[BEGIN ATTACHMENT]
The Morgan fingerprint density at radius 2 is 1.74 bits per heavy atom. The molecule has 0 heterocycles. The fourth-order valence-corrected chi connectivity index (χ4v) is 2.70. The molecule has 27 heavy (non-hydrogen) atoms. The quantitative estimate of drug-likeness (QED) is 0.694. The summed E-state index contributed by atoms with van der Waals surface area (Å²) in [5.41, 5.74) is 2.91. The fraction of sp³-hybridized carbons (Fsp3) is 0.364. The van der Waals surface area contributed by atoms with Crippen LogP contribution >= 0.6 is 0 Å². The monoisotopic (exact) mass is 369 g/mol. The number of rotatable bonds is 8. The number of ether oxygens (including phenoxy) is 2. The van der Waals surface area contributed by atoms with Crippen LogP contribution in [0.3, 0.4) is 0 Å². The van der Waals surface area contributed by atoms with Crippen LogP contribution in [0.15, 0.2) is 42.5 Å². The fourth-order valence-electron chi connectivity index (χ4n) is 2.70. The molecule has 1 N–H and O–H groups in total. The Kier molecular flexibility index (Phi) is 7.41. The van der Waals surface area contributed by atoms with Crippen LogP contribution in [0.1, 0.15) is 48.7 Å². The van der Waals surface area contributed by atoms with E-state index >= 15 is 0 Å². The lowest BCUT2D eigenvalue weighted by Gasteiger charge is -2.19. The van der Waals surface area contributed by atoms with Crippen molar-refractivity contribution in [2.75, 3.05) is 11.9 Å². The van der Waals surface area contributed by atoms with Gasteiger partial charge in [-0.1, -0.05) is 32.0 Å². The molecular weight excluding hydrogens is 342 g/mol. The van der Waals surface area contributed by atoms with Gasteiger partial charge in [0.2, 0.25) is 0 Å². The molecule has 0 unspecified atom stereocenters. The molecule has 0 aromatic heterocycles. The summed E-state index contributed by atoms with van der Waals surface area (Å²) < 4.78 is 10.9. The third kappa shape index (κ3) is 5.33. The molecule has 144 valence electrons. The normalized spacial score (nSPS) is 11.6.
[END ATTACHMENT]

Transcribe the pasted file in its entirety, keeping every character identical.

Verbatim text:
The Morgan fingerprint density at radius 2 is 1.74 bits per heavy atom. The molecule has 0 heterocycles. The fourth-order valence-corrected chi connectivity index (χ4v) is 2.70. The molecule has 27 heavy (non-hydrogen) atoms. The quantitative estimate of drug-likeness (QED) is 0.694. The summed E-state index contributed by atoms with van der Waals surface area (Å²) in [5.41, 5.74) is 2.91. The fraction of sp³-hybridized carbons (Fsp3) is 0.364. The van der Waals surface area contributed by atoms with Crippen LogP contribution >= 0.6 is 0 Å². The monoisotopic (exact) mass is 369 g/mol. The number of rotatable bonds is 8. The number of ether oxygens (including phenoxy) is 2. The van der Waals surface area contributed by atoms with Crippen LogP contribution in [0.3, 0.4) is 0 Å². The van der Waals surface area contributed by atoms with Crippen LogP contribution in [0.15, 0.2) is 42.5 Å². The fourth-order valence-electron chi connectivity index (χ4n) is 2.70. The molecule has 1 N–H and O–H groups in total. The Kier molecular flexibility index (Phi) is 7.41. The van der Waals surface area contributed by atoms with Crippen LogP contribution in [0.1, 0.15) is 48.7 Å². The van der Waals surface area contributed by atoms with E-state index >= 15 is 0 Å². The lowest BCUT2D eigenvalue weighted by Gasteiger charge is -2.19. The van der Waals surface area contributed by atoms with Crippen molar-refractivity contribution in [2.75, 3.05) is 11.9 Å². The van der Waals surface area contributed by atoms with Gasteiger partial charge in [-0.1, -0.05) is 32.0 Å². The molecular weight excluding hydrogens is 342 g/mol. The van der Waals surface area contributed by atoms with Gasteiger partial charge in [0.2, 0.25) is 0 Å². The molecule has 0 unspecified atom stereocenters. The molecule has 0 aromatic heterocycles. The summed E-state index contributed by atoms with van der Waals surface area (Å²) < 4.78 is 10.9. The third kappa shape index (κ3) is 5.33. The molecule has 144 valence electrons. The normalized spacial score (nSPS) is 11.6.